1,000,000,000,000 times its bulk to make a globe one inch in diameter. On such a scale our world would be equaled in minuteness only by the animalcules which the microscope reveals. Even then, on this inconceivably reduced scale, the line that would reach our nearest neighbor would need to be something more than three miles long.
Yet that sun, which in this estimate we have mentally reduced to a point 100 of an inch in diameter, is in reality a body so vast that, were it hollow, and our earth placed at its center, the moon would not only revolve freely around our planet, just as it now does, but on every side the sun would extend more than 200,000 miles beyond the lunar orbit. We have heard so often of the distance from here to the sun, 92⅓ millions of miles, that we begin to think we have some idea of its inconceivable greatness. Yet, so large is the sun that only 107 such bodies, laid so as to touch each other, would be needed to form a continuous bridge from the earth to that luminary. In the sky it appears so small that we find it difficult to realize that scarcely more than 100 times its diameter would reach so far.
However many of us may have sought, by these or by other illustrations, to form some conception of the vastness of the universe, but few have attempted to grasp the measure of that power which compels the planets to move in elliptical orbits instead of flying off in tangents, as, if left to themselves, they would inevitably do; and still fewer have thought of the force with which these bodies tend to pull one another out of their courses. Of these influences astronomers have given no illustrations, yet their contemplation will lead to results that will enlarge our views of the universe, and help us to rise at least a little toward a conception of Omnipotence.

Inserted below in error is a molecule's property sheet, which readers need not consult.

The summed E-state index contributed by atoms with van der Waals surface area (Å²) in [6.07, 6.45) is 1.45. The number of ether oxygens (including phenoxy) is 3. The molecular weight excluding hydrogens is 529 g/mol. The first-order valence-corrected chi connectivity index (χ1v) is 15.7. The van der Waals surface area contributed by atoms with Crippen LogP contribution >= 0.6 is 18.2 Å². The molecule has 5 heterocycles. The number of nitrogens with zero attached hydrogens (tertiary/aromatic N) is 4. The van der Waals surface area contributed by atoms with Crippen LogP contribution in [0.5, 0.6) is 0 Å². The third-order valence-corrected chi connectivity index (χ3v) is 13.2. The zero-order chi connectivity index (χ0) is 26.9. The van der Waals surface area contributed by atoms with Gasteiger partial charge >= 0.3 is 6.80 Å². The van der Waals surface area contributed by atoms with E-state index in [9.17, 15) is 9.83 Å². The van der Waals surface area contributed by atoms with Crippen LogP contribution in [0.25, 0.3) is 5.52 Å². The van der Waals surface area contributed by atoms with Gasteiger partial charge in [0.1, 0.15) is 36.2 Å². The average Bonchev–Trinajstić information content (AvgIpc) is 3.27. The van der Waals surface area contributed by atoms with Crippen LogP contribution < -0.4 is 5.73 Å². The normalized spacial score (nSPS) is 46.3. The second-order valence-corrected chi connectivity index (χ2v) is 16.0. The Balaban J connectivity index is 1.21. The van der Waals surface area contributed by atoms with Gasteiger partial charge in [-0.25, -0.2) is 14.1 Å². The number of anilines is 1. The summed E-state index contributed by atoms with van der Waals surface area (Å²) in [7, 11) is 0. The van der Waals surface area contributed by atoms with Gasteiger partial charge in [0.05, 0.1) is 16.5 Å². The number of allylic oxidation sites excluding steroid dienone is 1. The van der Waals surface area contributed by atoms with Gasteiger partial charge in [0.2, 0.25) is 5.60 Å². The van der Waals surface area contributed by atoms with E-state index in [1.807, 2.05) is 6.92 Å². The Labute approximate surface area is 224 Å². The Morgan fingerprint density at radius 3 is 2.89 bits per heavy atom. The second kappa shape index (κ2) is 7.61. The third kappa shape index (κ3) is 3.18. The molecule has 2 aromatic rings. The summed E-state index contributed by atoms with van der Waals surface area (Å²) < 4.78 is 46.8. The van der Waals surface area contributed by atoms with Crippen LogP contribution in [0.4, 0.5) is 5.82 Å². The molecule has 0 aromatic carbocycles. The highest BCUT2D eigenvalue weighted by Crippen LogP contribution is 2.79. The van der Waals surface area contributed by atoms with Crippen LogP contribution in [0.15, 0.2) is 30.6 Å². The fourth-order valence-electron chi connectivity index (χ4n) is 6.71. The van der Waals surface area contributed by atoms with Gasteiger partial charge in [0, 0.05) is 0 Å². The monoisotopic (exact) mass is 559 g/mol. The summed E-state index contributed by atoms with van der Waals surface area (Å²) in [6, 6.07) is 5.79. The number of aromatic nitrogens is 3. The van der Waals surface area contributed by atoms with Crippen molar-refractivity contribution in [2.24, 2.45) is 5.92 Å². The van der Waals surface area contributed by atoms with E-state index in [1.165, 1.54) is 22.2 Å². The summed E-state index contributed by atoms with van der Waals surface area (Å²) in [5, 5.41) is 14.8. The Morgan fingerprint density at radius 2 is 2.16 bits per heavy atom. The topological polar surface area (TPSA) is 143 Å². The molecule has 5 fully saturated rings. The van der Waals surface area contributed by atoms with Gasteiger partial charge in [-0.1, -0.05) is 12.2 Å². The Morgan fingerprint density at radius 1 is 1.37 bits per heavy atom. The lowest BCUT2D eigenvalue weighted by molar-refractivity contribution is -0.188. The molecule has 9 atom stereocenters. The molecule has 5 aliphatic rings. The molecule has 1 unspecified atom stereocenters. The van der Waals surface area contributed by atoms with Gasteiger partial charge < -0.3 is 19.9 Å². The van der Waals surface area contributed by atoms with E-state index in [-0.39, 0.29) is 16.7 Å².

We must work out our conclusions ourselves. The data are all at our hand. We need only to know the distances and masses; the rest is a matter of easy computation. But that our results may not be meaningless from their very greatness, it will be wise to follow the method which we pursue when trying to get an idea of great distances. We take first some unit with which we are familiar—for instance, a mile—and think how many miles it is to some place familiar to us. Then we extend that measure, or some multiple of it, to another place more remote, and then to one still more distant; and thus by degrees we become able to grasp distances whose statement in figures had previously conveyed little or no meaning to our minds. So, in measuring a force, we get a better idea of its greatness if we work up to it in a similar manner.
Of all known substances steel is the most tenacious. If the interplanetary forces can be represented by steel bars of known size, it will at least help to bring them within the limits of our comprehension.
Philosophers have found that a steel wire one tenth of an inch in diameter will support nearly half a ton, while a bar one inch square will not be pulled asunder by less than sixty tons. If two inches